- The medication is to be used as directed by the physician. It is for external use only. Avoid contact with the eyes.
- The medication should not be used for any disorder other than that for which it was prescribed.
- The treated skin area should not be bandaged, or otherwise covered or wrapped, so as to be occlusive unless directed by the physician.
- Patients should report to their physician any signs of local adverse reactions.
- Parents of pediatric patients should be advised not to use tight-fitting diapers or plastic pants on a child being treated in the diaper area, as these garments may constitute occlusive dressing.
The following tests may be helpful in evaluating patients for HPA axis suppression: ACTH-stimulation test; A.M. plasma-cortisol test; Urinary free-cortisol test.
Long-term animal studies have not been performed to evaluate the carcinogenic potential of halobetasol propionate.
Positive mutagenicity effects were observed in two genotoxicity assays. Halobetasol propionate was positive in a Chinese hamster micronucleus test, and in a mouse lymphoma gene mutation assay in vitro.
Studies in the rat following oral administration at dose levels up to 50 µg/kg/day indicated no impairment of fertility or general reproductive performance.
In other genotoxicity testing, halobetasol propionate was not found to be genotoxic in the Ames/Salmonella assay, in the sister chromatid exchange test in somatic cells of the Chinese hamster, in chromosome aberration studies of germinal and somatic cells of rodents, and in a mammalian spot test to determine point mutations.
Corticosteroids have been shown to be teratogenic in laboratory animals when administered systemically at relatively low dosage levels. Some corticosteroids have been shown to be teratogenic after dermal application in laboratory animals.
Halobetasol propionate has been shown to be teratogenic in SPF rats and chinchilla-type rabbits when given systemically during gestation at doses of 0.04 to 0.1 mg/kg in rats and 0.01 mg/kg in rabbits. These doses are approximately 13, 33 and 3 times, respectively, the human topical dose of halobetasol propionate ointment, 0.05%. Halobetasol propionate was embryotoxic in rabbits but not in rats.
Cleft palate was observed in both rats and rabbits. Omphalocele was seen in rats, but not in rabbits.
There are no adequate and well-controlled studies of teratogenic potential of halobetasol propionate in pregnant women. Halobetasol propionate ointment, 0.05% should be used during pregnancy only if the potential benefit justifies the potential risk to the fetus.
Systemically administered corticosteroids appear in human milk and could suppress growth, interfere with endogenous corticosteroid production, or cause other untoward effects. It is not known whether topical administration of corticosteroids could result in sufficient systemic absorption to produce detectable quantities in human milk. Because many drugs are excreted in human milk, caution should be exercised when halobetasol propionate ointment, 0.05% is administered to a nursing woman.
Safety and effectiveness of halobetasol propionate ointment, 0.05% in pedriatric patients have not been established and use in pediatric patients under 12 is not recommended. Because of a higher ratio of skin surface area to body mass, pediatric patients are at a greater risk than adults of HPA suppression and Cushing’s syndrome when they are treated with topical corticosteroids. They are therefore also at greater risk of adrenal insufficiency during or after withdrawal of treatment. Adverse effects including striae have been reported with inappropriate use of topical corticosteroids in infants and children.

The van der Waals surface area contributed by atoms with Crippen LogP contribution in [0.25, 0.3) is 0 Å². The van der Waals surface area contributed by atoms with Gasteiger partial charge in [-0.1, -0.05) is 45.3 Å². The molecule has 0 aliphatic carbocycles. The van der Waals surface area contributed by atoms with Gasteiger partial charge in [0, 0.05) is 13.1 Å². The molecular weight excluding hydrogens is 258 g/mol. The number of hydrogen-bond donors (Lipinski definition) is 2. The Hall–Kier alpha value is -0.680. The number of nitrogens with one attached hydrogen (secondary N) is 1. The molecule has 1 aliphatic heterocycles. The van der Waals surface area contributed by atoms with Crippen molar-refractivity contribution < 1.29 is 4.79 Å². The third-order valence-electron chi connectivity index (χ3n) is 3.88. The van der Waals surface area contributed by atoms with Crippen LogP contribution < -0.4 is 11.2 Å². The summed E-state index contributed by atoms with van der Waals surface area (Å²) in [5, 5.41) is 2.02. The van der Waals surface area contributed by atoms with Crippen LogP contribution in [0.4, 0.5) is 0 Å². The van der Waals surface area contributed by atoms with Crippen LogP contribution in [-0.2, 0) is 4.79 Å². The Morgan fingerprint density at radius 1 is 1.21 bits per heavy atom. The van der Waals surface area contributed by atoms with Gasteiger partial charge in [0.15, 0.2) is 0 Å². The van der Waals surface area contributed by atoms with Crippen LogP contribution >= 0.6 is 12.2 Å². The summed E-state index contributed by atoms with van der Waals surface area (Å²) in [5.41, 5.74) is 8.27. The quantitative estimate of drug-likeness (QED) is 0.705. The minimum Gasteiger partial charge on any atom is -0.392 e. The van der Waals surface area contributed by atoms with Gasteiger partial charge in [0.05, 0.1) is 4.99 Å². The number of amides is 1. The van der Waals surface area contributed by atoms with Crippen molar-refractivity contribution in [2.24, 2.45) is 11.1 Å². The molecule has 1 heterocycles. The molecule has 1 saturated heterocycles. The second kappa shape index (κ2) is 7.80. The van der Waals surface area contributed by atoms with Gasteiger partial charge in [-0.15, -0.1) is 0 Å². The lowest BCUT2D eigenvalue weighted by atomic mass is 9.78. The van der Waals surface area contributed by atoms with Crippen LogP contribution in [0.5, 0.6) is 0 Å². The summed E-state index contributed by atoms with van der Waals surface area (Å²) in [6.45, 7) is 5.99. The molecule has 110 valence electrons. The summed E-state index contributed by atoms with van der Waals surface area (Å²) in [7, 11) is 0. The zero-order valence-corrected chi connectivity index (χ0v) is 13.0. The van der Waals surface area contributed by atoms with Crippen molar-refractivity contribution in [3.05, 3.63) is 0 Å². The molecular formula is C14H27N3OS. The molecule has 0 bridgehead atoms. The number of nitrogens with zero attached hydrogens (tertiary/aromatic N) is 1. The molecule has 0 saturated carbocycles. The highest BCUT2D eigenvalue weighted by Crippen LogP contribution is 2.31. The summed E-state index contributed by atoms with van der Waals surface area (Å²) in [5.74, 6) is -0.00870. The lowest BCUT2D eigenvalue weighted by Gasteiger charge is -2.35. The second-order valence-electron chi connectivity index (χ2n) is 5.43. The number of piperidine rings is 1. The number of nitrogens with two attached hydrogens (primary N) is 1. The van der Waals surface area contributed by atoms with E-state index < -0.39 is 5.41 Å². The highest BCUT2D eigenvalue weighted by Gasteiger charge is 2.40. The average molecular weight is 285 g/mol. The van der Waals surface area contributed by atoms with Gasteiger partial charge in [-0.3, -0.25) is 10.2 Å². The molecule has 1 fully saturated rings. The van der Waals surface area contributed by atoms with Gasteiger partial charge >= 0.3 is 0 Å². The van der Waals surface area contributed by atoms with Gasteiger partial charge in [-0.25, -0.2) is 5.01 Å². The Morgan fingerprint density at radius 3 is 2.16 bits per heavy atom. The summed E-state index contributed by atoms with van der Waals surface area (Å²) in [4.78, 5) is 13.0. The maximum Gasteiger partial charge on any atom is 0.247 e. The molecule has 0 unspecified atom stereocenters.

HPA axis suppression, Cushing’s syndrome, linear growth retardation, delayed weight gain and intracranial hypertension have been reported in children receiving topical corticosteroids. Manifestations of adrenal suppression in children include low plasma cortisol levels and an absence of response to ACTH stimulation. Manifestations of intracranial hypertension include bulging fontanelles, headaches, and bilateral papilledema.
Of approximately 400 patients treated with halobetasol propionate ointment, 0.05% in clinical studies, 25% were 61 years and over and 6% were 71 years and over. No overall differences in safety or effectiveness were observed between these patients and younger patients; and other reported clinical experience has not identified differences in responses between the elderly and younger patients, but greater sensitivity of some older individuals cannot be ruled out.
In controlled clinical trials, the most frequent adverse events reported for halobetasol propionate ointment, 0.05% included stinging or burning in 1.6% of the patients. Less frequently reported adverse reactions were pustulation, erythema, skin atrophy, leukoderma, acne, itching, secondary infection, telangiectasia, urticara, dry skin, miliaria, paresthesia, and rash.
The following additional local adverse reactions are reported infrequently with topical corticosteroids, and they may occur more frequently with high potency corticosteroids, such as halobetasol propionate ointment, 0.05%. These reactions are listed in an approximate decreasing order of occurrence: folliculitis, hypertrichosis, acneiform eruptions, hypopigmentation, perioral dermatitis, allergic contact dermatitis, secondary infection, striae and miliaria.